Aymeric Ramiere

Researcher in nanoscale heat transfer

Modular arithmetics

The clock of numbers


Canvas can't be displayed. Please update your browser.

The construction of ordinary numbers can be seen as a clock with ten hours (from 0 to 9) and as many hands as there is digits in the number. As for a clock, when the unit hand makes a full rotation, it goes back to zero while the decade hand moves to the next digit...

In mathematical langage we say that the numbers are represented modulo 10. This is an arbitrary choice but it seems logical regarding our number of fingers. Nevertheless any number can define a modulo and any number can be expressed in any modulo following the clock construction. For example, computers work in binary language, or modulo 2; they express everything with 0 and 1 characters.

The branch of mathematics that studies the representation of numbers in the infinity of modulos is called modular arithmetics.

A number N can be represented modulo m by: \(N = \sum_i c_i m^i\)

Times tables representation

Canvas can't be displayed. Please update your browser.

Control panel

Line width:
Point size*:

*Disappear for mod>50
**Disabled for table>7

One interesting application of the modular arithmetic is the geometrical representation of the multiplication tables.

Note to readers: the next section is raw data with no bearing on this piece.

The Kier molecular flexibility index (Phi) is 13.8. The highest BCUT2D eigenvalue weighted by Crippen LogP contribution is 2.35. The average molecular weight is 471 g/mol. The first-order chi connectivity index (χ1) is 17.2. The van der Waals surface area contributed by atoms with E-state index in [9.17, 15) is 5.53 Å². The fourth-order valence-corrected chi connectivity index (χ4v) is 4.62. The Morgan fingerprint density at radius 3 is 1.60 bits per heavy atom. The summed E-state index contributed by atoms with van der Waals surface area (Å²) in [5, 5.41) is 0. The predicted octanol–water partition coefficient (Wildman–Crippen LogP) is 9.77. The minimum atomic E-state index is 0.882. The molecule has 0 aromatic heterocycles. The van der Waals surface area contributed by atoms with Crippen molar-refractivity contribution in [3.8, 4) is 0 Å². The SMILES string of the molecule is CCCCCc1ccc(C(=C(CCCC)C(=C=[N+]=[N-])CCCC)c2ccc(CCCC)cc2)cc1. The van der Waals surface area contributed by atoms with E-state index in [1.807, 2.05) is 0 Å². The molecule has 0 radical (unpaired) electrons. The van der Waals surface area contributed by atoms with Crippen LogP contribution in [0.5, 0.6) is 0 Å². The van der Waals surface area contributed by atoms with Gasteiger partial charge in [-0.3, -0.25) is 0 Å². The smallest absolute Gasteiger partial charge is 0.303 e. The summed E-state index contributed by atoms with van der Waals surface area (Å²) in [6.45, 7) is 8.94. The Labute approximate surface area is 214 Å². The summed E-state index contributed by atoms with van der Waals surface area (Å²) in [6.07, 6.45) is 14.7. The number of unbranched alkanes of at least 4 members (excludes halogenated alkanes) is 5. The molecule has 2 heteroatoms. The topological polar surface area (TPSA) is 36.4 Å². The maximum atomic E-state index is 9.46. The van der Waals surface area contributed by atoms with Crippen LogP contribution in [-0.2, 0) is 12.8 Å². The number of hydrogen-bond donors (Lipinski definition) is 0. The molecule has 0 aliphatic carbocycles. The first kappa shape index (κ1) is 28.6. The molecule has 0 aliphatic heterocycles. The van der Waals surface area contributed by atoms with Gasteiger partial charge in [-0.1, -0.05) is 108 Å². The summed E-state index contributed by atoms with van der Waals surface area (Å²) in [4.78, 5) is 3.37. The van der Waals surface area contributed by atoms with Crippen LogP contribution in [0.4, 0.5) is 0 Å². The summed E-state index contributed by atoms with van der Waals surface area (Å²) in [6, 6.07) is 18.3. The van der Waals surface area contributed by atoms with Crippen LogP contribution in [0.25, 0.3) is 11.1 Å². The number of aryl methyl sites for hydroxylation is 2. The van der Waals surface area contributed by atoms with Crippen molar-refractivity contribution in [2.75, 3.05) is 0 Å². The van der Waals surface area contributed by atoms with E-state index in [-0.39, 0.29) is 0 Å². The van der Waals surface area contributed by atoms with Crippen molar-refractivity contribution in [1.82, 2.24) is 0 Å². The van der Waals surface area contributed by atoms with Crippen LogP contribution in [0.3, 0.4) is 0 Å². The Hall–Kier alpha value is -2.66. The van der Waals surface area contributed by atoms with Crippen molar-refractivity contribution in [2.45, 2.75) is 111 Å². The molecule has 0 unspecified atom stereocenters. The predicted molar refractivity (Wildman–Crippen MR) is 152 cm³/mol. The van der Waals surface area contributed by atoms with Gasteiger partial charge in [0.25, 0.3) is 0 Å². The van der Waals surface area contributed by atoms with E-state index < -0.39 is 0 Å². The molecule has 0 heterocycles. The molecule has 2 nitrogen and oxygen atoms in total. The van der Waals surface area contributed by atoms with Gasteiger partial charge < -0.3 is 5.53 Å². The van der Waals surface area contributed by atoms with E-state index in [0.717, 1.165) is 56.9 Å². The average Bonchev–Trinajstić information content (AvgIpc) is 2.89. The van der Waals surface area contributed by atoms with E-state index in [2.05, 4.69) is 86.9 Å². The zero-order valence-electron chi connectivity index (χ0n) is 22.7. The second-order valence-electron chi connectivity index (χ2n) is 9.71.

Connect by a straight line a number and the result by a multiplication factor and cover up all the possibilities for one modulo integer equally reparted on a circle.

Example: table of 3 modulo 10
(you can enter these numbers in the application above to follow more easily)

If you activate the colors, the line between 4 and 2 appears in violet meaning that 1 lap has been done. Before 1 lap, the lines are blue and they are red for 2 laps (e.g. 7x3=21[10]=1)

Increasing the modulo increases the number of lines. If you go up to several hundreds, the important number of lines crossings creates the illusion of curves (put linewidth=1 for better results). In that case we can see the appearance of complex patterns. For example, remark the appearance of petals on the borders of the circle; the number of petals is equal to the number of the multiplication table -1.

Play with the application and discover the very interesting properties of the multiplication tables!


This application was inspired by Mickael Launay who created a similar application and made a youtube video (in french).Watch here.

Modular arithmetics on the web: khanacademy